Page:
The 4 Top Skin-Sensitivity Causes

BY Dermstore Editors · March 21, 2016

woman washing her face

With about half the population claiming some sort of skin sensitivity, those seeking relief from irritation naturally look not just for a treatment but for the root cause of discomfort. Sensitive skin can include a range of symptoms that you feel—such as burning or itching—and signs that you can see—including redness and peeling. When skin acts up, it’s best to listen and try to find the real reason behind your symptoms.

1. Wrong Regimen

What may seem like a mysterious condition could simply be a sign that you need to change your skin care routine. You may be washing your face too much or using the wrong products, ending up with uncomfortable, dry and irritated skin. Sodium laureth sulfate in cleansers with ammonium or sodium can break down the skin’s protective barrier. Layering too many powerful ingredients on your skin, such as multiple treatments with salicylic acid or alpha-hydroxy acids, can also provoke a reaction.

2. Contact Dermatitis

If you’re periodically getting a bout of redness or itching, your skin could be trying to tell you something about your environment. Contact dermatitis can arise from an array of products, ranging from shampoo to the adhesive on a bandage. Any of these can cause an itchy rash that may even blister. You can also develop a rash from food allergies, or a reaction to certain materials like latex—which were latent until you came into contact with them. People with eczema get red, irritated dry skin, which may be passed down in families. But why some people have skin allergies and others don’t isn’t always apparent; the cause of chronic hives, for example, is unknown.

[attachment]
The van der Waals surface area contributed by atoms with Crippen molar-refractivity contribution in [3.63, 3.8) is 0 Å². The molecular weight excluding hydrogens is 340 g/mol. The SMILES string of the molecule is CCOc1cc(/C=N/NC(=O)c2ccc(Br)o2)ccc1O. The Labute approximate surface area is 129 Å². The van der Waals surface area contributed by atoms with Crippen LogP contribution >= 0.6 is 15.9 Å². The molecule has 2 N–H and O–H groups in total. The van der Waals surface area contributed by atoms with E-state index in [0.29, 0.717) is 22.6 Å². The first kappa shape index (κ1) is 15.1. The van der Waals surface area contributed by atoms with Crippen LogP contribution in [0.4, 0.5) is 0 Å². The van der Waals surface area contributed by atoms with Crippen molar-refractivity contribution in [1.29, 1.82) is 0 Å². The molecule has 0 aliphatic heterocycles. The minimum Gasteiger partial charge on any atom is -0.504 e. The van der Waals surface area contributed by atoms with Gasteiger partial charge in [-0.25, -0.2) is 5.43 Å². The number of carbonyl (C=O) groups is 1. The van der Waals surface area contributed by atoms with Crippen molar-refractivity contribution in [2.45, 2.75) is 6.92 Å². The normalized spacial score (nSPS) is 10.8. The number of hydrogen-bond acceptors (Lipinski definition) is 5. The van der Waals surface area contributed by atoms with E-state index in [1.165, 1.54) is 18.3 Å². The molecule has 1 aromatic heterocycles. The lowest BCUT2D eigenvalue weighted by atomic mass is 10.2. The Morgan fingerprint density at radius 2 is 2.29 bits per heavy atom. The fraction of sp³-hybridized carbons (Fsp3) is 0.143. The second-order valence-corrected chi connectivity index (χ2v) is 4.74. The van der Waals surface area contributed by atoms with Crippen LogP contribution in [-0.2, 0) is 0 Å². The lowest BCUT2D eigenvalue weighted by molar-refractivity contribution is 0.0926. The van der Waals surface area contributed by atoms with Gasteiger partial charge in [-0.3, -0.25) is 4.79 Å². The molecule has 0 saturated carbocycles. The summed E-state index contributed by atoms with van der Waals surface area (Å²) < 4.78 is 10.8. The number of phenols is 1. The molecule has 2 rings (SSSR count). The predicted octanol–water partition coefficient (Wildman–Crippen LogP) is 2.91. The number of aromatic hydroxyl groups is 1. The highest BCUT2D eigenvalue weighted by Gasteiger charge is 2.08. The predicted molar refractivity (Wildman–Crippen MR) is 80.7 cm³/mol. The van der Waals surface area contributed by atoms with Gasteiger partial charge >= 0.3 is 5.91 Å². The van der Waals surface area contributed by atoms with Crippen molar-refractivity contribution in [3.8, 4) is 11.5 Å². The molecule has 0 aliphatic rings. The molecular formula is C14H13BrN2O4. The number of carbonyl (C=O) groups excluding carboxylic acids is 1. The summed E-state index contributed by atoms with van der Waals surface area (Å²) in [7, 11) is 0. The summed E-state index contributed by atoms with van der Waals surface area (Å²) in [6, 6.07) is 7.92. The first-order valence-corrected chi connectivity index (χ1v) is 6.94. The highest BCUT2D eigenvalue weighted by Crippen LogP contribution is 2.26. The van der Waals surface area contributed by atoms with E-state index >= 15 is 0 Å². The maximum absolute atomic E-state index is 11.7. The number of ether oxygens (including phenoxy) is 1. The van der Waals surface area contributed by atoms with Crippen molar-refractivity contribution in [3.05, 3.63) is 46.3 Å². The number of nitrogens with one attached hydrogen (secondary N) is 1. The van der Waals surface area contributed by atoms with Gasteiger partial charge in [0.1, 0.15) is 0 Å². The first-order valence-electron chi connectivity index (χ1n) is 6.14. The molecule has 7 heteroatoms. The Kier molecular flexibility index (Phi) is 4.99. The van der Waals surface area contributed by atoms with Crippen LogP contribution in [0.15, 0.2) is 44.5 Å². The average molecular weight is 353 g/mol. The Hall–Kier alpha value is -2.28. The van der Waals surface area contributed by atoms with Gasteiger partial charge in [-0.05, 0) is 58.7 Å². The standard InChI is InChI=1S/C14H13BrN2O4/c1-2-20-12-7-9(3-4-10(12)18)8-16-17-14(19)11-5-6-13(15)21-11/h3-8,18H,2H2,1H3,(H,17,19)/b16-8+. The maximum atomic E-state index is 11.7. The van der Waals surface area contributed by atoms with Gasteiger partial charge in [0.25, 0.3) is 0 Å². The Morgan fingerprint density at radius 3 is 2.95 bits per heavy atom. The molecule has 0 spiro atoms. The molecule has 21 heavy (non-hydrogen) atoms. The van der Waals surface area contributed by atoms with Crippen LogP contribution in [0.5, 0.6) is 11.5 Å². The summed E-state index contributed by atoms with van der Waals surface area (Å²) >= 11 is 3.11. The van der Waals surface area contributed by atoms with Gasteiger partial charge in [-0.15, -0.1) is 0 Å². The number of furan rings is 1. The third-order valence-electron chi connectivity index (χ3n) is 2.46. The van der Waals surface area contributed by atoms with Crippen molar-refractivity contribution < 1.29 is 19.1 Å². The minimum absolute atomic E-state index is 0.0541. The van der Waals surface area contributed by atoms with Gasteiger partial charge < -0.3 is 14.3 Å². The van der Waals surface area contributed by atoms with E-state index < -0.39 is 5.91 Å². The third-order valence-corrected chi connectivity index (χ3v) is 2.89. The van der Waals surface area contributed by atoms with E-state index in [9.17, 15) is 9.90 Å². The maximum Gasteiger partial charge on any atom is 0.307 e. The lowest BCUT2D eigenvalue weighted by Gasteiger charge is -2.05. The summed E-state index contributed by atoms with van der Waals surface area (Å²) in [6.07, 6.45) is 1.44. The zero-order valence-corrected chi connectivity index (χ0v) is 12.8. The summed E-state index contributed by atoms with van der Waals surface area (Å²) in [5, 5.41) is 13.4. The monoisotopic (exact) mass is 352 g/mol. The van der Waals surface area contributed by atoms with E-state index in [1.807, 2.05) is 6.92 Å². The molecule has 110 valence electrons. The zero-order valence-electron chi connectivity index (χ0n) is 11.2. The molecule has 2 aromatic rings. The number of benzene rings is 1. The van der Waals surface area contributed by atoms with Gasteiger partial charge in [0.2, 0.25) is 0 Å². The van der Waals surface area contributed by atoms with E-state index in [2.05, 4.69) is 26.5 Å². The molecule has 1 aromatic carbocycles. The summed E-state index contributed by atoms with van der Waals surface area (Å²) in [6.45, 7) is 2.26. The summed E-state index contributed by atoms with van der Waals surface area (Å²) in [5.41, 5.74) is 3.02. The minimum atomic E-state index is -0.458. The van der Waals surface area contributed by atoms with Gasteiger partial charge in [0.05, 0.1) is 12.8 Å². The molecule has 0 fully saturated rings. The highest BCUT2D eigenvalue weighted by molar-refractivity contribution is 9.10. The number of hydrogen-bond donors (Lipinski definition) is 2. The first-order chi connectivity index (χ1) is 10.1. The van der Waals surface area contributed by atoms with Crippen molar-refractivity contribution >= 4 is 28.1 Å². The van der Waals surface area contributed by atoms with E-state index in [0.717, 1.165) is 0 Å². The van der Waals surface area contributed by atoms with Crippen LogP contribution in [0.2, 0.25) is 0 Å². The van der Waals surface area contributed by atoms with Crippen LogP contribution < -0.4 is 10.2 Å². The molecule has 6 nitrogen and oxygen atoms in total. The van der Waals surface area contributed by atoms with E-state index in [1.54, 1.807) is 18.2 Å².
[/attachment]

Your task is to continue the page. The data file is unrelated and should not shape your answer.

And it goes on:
3. Dry Skin

Sensitive skin could simply be a case of a parched epidermis. You may need to up the moisture to turn down redness and irritation. Even if you’ve added moisturizing products, it’s sometimes small factors in your routine that make the difference. This includes using warm water instead of steaming hot; not over-cleansing; patting skin dry instead of rubbing at it; and applying moisturizer right after you’ve cleansed. Dry, sensitive skin often shows up seasonally, with cold winter days leading to irritation. If dry skin gets beyond your control, see a dermatologist.

4. Skin Conditions

Sometimes sensitive skin is a sign of an underlying condition, and sensitivity may not be the only symptom. Rosacea, for example, causes sensitive skin as well as flushing and acne-like bumps. Aquagenic pruritus, in which the skin itches after contact with water, can be hereditary or traced back to a number of conditions, including hepatitis C. Sensitive skin from sunlight indicates a condition called photodermatosis. Some medications have skin symptoms as a side effect, or you may have a medical condition that affects the skin, such as thyroid disease. Your doctor can help find the reason for unexplained skin sensitivity through tests that may include patch testing or a skin biopsy.

This article has been reviewed by board-certified dermatologist Dr. Emmy Graber.

Dermstore Editors

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